Boy running
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Spirited children are those that often have boundless energy, a quick mind, curiosity and terrific negotiation skills. They can tend to have a wiggly body, and may be vulnerable to getting into hot water for acting before thinking.

It is important to consider that these children often have a much higher need for movement before feeling satiated and need supports to move to a calm state where they are best able to attend, process and problem solve. The spirited child can be impulsive, acting before thinking it through and thus miss how others around them are feeling.

Events not going as expected can feel catastrophic for this child. Here are some specific strategies to build self- regulation skills and thinking about others:

  • Allow plenty of movement each day for this child, both before and after school
  • If sitting all day in a chair is tricky, work with your teacher to allow your child a standing desk and small movement breaks throughout the day. Remember he is working harder at sitting still than other kids
  • For prolonged sitting activities, like dinner or church, give your child movement breaks i.e. go for a walk, get a drink of water.
  • Discuss the main sequence of events for the day in advance. Then your child can verbalize her feelings with you in advance, negotiate and she knows what to expect for the day.
  • For specific activities, discuss the parameters/”plan” first with input from your child. Be clear and stick to what you’ve decided together. Let him know his reward for sticking to the plan you’ve both come up with (i.e. 5 extra minutes to play).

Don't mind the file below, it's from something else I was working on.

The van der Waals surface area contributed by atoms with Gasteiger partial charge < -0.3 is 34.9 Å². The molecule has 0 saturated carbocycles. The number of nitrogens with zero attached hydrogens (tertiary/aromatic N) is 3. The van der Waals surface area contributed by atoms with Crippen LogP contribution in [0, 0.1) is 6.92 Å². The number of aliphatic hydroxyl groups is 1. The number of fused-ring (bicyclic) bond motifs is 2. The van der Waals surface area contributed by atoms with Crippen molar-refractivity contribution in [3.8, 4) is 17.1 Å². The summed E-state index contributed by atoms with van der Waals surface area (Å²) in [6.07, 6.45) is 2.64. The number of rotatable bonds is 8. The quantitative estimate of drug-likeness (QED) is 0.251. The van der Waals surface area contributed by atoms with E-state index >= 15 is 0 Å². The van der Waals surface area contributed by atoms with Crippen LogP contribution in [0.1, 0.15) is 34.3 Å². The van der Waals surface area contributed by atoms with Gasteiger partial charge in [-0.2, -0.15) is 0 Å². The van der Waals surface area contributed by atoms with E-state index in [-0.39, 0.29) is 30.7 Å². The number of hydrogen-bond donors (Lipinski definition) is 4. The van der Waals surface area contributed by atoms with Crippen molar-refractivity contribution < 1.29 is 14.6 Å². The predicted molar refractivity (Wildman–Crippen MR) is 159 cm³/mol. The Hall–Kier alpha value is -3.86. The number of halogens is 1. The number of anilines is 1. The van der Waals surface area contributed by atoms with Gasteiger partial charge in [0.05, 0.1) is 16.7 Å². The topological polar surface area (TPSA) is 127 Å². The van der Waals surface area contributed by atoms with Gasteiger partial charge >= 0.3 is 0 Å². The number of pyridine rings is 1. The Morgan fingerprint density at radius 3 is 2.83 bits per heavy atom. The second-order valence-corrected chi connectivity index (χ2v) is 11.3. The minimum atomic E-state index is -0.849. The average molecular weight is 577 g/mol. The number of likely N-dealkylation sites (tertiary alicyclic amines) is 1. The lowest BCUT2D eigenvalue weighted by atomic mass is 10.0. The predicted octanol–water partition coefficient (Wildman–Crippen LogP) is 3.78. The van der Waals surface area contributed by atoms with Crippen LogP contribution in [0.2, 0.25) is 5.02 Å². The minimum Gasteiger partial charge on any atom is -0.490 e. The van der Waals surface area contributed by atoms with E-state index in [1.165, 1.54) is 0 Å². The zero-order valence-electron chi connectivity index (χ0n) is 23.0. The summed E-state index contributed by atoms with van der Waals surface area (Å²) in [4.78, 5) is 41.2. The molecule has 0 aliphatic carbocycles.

• When something goes awry, help your child to calm and then find a quiet place to have her tell you what happened and how she felt about it; in this way she will feel understood by you and get practice verbalizing feelings rather than having a big behavioral reaction.
  • Talk about emotions! Verbalize a wide range of emotions in your everyday events. Help your child identify the difference between a big, medium and small disappointment/happiness/upset/worry, etc.
  • Help your child consider other children’s perspective. You can do this by talking in advance “how will Makena feel about …” or after the fact “I wonder what Makena’s idea was? I wonder if his idea was the same or different than yours?”
  • Create a family “quiet time” daily where all media is off and you & your child engage in a quiet activity (reading, drawing, Legos, game) so your child learns to sustain a calm state.

Originally published in Maui Family Magazine.